Source: Charisma News

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The governor of Jakarta, Basuki Tjahaja Purnama, known as ‘Ahok’, has been found guilty of blasphemy and sentenced to two years in prison. He will appeal the sentence. Benedict Rogers, East Asia Team Leader at Christian Solidarity Worldwide (CSW) said: “This verdict and the sentence imposed represent an outrageous miscarriage of justice. It also represents a further, and severe, erosion of Indonesia’s values of religious pluralism as set out in the Pancasila, the state ideology.” “Indonesia’s ability to hold itself up as an example of a moderate, tolerant, Muslim-majority democracy is further threatened and is now very questionable. We urge the courts to overturn this verdict on appeal and acquit Governor Basuki Tjahaja Purnama.”


As a Chinese Christian, Ahok is Indonesia’s most prominent ethnic minority politician and was the first non-Muslim governor of Jakarta for over 50 years. His campaign for re-election was overshadowed by the blasphemy allegation against him and he lost the vote last month. On 27 September 2016, Ahok reportedly quoted a Qur’anic verse on the campaign trail while addressing concerns that his political opponents may use the verse to discourage people from voting for him as a non-Muslim. He was then falsely accused of criticising the verse itself. The court case against the governor was filed by several conservative Islamic groups. On 13 November 2016, Ahok was formally charged with blasphemy and his trial began on 13 December 2016. An estimated 500,000 Muslims turned up to a number of rallies in November and December 2016 to protest against his supposed blasphemy.


Indonesia is the world’s largest Muslim-majority country, yet it rejected theocracy at its foundation and adopted a state philosophy known as ‘Pancasila’, giving equal recognition to the major religions. The case against Ahok is part of a broader attempt to undermine the right to freedom of religion or belief (FoRB) in the country. On 10 January, the Indonesian National Commission for Human Rights (Komnas HAM) published a report detailing a steady increase in FoRB violations in recent years. CSW’s 2014 report, Indonesia: Pluralism in Peril, also found that rising religious intolerance poses a threat to Indonesia’s strong tradition of religious pluralism. Benedict Rogers added: “Indonesia’s blasphemy laws have been abused for too long, so we call on President Joko Widodo to review the blasphemy laws and amend or repeal them to prevent future injustices.”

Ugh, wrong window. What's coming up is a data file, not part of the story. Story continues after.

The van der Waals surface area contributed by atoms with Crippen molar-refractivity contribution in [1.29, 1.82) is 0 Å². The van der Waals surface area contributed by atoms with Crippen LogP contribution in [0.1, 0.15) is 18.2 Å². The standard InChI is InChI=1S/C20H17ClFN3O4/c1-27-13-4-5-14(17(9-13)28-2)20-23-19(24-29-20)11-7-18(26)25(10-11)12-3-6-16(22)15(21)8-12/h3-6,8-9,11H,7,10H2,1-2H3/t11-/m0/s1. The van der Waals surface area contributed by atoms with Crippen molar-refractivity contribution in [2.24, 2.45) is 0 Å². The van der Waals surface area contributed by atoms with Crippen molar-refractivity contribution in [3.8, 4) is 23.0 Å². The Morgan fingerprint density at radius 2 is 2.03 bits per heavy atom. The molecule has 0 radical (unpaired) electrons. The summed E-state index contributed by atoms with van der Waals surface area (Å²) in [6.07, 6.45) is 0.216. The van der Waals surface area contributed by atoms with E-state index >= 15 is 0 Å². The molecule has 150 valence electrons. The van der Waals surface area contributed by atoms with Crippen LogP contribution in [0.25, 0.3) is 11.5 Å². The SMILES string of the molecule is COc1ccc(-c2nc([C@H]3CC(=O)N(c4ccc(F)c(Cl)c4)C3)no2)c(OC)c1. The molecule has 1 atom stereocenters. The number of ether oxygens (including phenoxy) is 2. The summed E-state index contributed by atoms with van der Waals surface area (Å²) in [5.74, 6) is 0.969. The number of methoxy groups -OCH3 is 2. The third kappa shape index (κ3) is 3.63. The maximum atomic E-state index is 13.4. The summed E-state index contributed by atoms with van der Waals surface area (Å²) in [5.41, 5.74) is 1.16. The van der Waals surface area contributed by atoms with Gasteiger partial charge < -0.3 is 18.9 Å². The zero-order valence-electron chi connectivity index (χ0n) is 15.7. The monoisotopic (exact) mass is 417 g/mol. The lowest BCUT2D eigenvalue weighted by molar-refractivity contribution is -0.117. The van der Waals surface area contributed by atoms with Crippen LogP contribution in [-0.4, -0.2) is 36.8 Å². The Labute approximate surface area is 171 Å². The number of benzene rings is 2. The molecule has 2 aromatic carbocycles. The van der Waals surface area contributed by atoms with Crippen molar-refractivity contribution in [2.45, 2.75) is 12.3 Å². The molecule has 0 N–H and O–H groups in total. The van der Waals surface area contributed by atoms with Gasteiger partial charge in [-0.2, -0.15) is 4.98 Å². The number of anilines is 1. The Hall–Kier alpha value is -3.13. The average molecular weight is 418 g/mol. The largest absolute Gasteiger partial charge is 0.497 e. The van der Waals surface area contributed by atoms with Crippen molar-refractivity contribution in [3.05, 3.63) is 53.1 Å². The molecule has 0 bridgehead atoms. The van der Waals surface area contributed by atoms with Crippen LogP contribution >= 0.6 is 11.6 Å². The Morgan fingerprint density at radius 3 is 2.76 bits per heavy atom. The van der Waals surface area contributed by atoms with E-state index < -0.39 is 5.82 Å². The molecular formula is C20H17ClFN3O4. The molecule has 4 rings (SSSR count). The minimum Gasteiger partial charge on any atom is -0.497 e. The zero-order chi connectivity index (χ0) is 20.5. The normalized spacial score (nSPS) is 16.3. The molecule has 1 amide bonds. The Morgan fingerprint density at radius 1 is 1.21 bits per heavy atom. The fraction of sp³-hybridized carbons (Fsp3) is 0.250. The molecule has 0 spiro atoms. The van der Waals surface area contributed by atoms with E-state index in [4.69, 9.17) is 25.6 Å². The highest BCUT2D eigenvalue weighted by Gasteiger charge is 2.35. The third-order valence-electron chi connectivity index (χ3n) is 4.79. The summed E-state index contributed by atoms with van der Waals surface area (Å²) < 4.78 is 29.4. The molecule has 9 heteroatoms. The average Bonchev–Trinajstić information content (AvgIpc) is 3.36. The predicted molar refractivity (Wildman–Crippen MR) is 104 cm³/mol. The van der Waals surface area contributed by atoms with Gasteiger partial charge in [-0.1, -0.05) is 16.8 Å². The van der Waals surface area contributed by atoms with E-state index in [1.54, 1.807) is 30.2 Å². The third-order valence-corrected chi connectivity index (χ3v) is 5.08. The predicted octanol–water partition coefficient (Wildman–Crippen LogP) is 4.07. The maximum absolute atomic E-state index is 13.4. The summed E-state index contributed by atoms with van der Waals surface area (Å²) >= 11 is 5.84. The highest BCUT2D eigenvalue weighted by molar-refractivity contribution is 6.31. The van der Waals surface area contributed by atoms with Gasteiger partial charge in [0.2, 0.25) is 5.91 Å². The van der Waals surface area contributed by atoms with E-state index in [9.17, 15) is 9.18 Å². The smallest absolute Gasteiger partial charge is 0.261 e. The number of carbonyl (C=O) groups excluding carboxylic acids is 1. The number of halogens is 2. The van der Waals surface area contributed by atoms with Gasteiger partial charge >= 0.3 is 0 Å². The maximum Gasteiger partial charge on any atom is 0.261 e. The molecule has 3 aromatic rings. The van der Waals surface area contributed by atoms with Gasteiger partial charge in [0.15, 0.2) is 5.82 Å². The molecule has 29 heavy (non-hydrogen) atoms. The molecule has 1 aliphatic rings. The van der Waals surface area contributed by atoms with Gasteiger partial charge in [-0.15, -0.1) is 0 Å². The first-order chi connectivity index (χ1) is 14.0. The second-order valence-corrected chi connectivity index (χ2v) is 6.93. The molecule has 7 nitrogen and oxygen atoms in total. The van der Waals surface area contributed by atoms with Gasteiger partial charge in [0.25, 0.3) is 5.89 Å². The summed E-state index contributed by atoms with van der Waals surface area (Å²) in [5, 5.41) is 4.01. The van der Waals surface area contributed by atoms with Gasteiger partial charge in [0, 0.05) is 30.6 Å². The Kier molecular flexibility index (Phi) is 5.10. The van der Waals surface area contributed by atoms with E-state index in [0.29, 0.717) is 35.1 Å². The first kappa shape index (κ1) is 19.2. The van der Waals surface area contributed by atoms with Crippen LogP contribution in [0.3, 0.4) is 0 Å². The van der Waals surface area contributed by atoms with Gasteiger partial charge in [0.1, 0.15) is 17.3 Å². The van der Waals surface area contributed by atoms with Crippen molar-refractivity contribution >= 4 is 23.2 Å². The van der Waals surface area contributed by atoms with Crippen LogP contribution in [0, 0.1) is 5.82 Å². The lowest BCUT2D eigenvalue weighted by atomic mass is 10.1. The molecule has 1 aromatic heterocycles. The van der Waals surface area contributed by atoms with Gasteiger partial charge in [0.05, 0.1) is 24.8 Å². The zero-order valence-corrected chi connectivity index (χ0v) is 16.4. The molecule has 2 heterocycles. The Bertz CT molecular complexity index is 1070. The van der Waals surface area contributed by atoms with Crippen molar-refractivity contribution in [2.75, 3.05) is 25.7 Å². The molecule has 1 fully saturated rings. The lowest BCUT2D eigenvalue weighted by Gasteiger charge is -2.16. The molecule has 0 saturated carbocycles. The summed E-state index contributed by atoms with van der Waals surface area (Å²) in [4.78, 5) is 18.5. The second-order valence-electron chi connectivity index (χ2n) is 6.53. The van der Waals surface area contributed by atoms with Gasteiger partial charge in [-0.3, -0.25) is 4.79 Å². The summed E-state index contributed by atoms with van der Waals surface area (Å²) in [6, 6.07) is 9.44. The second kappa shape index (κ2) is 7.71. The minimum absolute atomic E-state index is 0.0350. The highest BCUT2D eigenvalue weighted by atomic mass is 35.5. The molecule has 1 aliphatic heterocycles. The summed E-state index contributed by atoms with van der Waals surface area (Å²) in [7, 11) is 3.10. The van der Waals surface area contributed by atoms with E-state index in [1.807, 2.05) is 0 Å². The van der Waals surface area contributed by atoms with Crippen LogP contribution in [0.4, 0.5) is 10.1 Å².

Source: Christian Solidarity Worldwide

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Eighty-two of the kidnapped Chibok schoolgirls have been released by their Boko Haram captors. The nearly 300 girls were abducted three years ago, and while several of them were released previously, were able to escape, or reportedly died, this marks the largest release of the captives. The Nigerian government has been under pressure to negotiate the release of the girls. The girls’ parents and communities have not stopped campaigning for their rescue. The #BringBackOurGirls campaign received national attention. “I am very, very excited with this development. I cannot even sleep tonight,” said Yana Galang, whose daughter, Rifkatu, was among those kidnapped. She added that it’s not known yet if her daughter is among those who were released “but we’re very happy that many have been freed. I hope and pray that my daughter is among these released girls.”


Nigerian President Muhammadu Buhari’s government was able to negotiate the release of the girls in exchange for the release of suspected Boko Haram prisoners. “The President has repeatedly expressed his total commitment towards ensuring the safe return of the #ChibokGirls, and all other Boko Haram captives,” said a statement from the president’s office. The extremist Boko Haram militants have been terrorizing Nigeria for several years. Their name means “Western education is a sin,” and they especially target schools. The released girls are currently in military custody and will soon be transferred to a medical facility. Although there is much rejoicing at the release of the 82 girls, 113 still remain unaccounted for.